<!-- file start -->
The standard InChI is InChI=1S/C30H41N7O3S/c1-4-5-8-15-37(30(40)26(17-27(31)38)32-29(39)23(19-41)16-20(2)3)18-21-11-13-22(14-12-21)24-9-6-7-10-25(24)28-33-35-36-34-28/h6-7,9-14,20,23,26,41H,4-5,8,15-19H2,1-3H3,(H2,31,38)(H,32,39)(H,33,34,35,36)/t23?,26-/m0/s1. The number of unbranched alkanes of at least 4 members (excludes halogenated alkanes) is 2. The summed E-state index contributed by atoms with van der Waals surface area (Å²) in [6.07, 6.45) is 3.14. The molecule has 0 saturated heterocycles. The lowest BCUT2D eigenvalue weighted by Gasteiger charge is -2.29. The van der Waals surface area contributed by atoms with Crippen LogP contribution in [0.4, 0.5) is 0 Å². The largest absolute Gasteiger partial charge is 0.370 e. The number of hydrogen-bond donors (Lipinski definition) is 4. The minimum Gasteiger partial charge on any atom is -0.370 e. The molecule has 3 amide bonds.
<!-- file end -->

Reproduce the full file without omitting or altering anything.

The standard InChI is InChI=1S/C30H41N7O3S/c1-4-5-8-15-37(30(40)26(17-27(31)38)32-29(39)23(19-41)16-20(2)3)18-21-11-13-22(14-12-21)24-9-6-7-10-25(24)28-33-35-36-34-28/h6-7,9-14,20,23,26,41H,4-5,8,15-19H2,1-3H3,(H2,31,38)(H,32,39)(H,33,34,35,36)/t23?,26-/m0/s1. The number of unbranched alkanes of at least 4 members (excludes halogenated alkanes) is 2. The summed E-state index contributed by atoms with van der Waals surface area (Å²) in [6.07, 6.45) is 3.14. The molecule has 0 saturated heterocycles. The lowest BCUT2D eigenvalue weighted by Gasteiger charge is -2.29. The van der Waals surface area contributed by atoms with Crippen LogP contribution in [0.4, 0.5) is 0 Å². The largest absolute Gasteiger partial charge is 0.370 e. The number of hydrogen-bond donors (Lipinski definition) is 4. The minimum Gasteiger partial charge on any atom is -0.370 e. The molecule has 3 amide bonds.